- About 6.8 million people globally have inflammatory bowel disease (IBD).
- Researchers from UT Southwestern Medical Center have discovered how a set of molecules in the body affect IBD.
- Scientists believe their findings could be used to develop a new drug to treat IBD.
About 6.8 million people around the world have inflammatory bowel disease (IBD) — an umbrella term for diseases that affect the gut.
There is currently no cure for IBD. Treatments for IBD generally include medications that reduce inflammation as well as lifestyle changes and sometimes surgery.
Now, a research team from UT Southwestern Medical Center in Texas says they have discovered a potential new drug target for treating IBD centered on a pathway involving a cellular protein called Pak2 and an immune protein called IL-17.
Their study was recently published in the journal Cell Reports.
What is IBD?
There are two main diseases under the term IBD.
- Ulcerative colitis causes inflammation of the large intestine.
- Crohn’s disease irritates the tissues of the entire digestive tract.
Age, ethnicity, and genetics are the main unmodifiable risk factors for developing IBD. Modifiable risk factors include smoking, diet, and taking certain medications.
People who have IBD can experience a number of different symptoms at different times and with different severities. The most common symptoms include:
- abdominal pain
- rectal bleeding and/or blood in stool
- diarrhea that does not stop
- weight loss
IBD is generally diagnosed through a combination of blood and stool tests as well as imaging tests such as X-rays, CT scans, and MRI scans.
IL-17 and Pak2
For this study, researchers focused on two different types of proteins that occur naturally inside the body.
The first is an immune molecule called interleukin (IL)-17, which is a type of cytokine. Cytokines are a group of proteins that help cells talk to each other and can affect the activity of the immune system.
Researchers have been developing IL-17 inhibiting drug therapies for certain diseases, including plaque psoriasis and psoriatic arthritis. Researchers have also noted that blocking IL-17 may also help to treat chronic inflammatory neurological diseases and cancerous tumor development.
The second molecule is Pak2 — a protein that helps the body with a variety of different roles in how cells grow and are structured.
Past research has suggested that Pak2 may be a potential therapeutic target for condition such as cardiac disease and pancreatitis.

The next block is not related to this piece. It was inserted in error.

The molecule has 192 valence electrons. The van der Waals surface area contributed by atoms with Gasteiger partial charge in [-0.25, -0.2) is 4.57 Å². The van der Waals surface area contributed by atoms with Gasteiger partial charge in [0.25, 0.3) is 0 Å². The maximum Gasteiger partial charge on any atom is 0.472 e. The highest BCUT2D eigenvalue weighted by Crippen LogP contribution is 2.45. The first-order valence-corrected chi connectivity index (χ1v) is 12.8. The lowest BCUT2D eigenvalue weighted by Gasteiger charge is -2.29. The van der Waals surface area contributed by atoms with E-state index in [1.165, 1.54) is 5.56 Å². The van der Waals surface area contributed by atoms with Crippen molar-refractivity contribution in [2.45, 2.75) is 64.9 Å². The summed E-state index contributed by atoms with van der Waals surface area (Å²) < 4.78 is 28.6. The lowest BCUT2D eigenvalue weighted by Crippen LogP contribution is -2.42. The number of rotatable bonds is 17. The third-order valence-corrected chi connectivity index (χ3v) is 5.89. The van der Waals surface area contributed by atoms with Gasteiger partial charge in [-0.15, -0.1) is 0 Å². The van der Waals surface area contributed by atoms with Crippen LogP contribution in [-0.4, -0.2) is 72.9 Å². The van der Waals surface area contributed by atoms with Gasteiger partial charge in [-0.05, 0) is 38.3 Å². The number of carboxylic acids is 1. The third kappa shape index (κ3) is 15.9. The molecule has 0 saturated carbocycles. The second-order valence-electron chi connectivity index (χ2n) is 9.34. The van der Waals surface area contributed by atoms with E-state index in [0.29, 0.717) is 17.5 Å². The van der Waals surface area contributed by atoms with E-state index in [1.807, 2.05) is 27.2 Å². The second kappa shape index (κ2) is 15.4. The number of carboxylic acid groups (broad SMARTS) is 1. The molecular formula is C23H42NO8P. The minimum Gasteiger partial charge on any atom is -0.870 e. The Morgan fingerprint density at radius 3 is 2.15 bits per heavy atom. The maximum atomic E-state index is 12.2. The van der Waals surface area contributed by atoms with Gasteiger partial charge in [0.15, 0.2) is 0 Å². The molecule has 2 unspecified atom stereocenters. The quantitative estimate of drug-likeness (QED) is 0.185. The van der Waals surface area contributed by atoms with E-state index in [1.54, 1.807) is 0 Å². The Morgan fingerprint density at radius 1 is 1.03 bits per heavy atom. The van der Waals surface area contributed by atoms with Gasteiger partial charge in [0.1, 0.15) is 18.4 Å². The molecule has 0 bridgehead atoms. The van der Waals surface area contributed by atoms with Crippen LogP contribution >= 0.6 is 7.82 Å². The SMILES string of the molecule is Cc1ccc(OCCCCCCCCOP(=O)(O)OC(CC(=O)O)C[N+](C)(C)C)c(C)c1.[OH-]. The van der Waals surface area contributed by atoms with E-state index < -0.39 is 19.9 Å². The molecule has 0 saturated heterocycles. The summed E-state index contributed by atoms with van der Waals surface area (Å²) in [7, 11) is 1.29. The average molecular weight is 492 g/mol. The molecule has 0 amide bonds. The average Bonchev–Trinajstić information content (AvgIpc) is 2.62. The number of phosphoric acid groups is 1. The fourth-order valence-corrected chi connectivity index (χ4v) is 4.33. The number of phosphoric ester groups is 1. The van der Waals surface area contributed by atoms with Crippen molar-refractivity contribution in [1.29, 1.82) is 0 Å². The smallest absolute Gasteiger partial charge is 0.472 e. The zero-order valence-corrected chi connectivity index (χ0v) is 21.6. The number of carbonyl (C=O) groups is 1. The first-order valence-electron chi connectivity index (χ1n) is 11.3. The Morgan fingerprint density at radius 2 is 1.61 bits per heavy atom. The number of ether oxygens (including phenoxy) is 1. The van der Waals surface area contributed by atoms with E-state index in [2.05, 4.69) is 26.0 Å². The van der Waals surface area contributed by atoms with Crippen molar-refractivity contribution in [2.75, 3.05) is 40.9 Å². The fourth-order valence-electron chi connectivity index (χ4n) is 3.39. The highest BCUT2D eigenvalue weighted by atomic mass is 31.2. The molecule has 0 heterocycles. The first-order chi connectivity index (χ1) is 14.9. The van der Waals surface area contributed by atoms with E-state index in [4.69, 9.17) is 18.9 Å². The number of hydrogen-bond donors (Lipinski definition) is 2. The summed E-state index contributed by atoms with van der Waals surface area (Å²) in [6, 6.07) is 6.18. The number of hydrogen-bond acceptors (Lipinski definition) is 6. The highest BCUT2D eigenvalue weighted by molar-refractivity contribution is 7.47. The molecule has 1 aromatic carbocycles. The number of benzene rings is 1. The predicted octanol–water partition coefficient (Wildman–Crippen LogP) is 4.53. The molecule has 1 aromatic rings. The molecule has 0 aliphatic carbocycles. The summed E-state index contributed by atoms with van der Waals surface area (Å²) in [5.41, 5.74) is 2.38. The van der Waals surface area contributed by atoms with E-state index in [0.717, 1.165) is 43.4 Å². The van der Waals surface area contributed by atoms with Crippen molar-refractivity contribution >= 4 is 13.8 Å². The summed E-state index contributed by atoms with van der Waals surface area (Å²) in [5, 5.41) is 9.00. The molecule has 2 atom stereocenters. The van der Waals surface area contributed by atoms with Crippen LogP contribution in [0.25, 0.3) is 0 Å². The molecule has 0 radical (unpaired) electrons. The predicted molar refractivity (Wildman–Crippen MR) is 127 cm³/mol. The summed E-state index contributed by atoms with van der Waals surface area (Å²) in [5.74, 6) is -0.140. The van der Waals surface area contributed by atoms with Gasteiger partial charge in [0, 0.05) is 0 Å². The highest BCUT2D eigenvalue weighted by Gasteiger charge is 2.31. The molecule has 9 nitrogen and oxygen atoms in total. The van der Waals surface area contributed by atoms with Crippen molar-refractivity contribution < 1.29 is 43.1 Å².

Placing ‘brakes’ on inflammation
In their recent study, scientists utilized a mouse model to examine the roles of IL-17 and Pak2 in IBD.
According to Dr. Venuprasad Poojary, an associate professor in the Division of Digestive and Liver Diseases at UT Southwestern as well as a member of the Harold C. Simmons Comprehensive Cancer Center and lead author of the recent study, researchers found IL-17 was heightened in the worst cases of IBD.
“Our research found that blocking Pak2 led to weight loss and colon inflammation in mice,” he explained to Medical News Today. “Further experiments revealed that Pak2 binds to RORgt, a protein that activates the IL-17 gene.”
During the study, researchers found that while RORgt accelerated inflammation by boosting levels of IL-17, Pak2 helped to introduce a structural change to RORgt that prevented it from activating the IL-17 gene.
“We clearly showed that turning up [the Pak2] pathway can inhibit colon inflammation and we think this pathway could be targeted to attenuate this inflammation as well,” Poojary said.
Potential new drug target
Poojary said their findings could lead to the development of new therapeutic strategies with IL-17 expression and hopefully be available to people with IBD in the next four to five years.
“My lab is planning follow-up studies to develop drugs that could encourage the Pak2 (to place) brakes on inflammation,” he said. “The research could (also) have implications for other inflammatory diseases including multiple sclerosis and rheumatoid arthritis.”
Medical News Today also spoke with Dr. Rudolph Bedford, a gastroenterologist at Providence Saint John’s Health Center in California, about this study.
“I think that we are moving into a different age of treatment for inflammatory bowel disease,” he explained. “Patients will be much more comfortable taking oral medications as opposed to injections every so often.”
“We already use (IL-17) drugs in treating psoriasis and other types of rheumatologic diseases such as ankylosing spondylitis, so we’re very comfortable in the use of these medications,” Bedford continued. “And the fact that we can now target in a very specific manner to the same immunologic receptors that affect patients with inflammatory bowel disease is really groundbreaking.”
For the next steps in this research, Bedford said he would like to see more long-term studies on the effects and “comparative studies to the medications that we have now and that we’re using now.”
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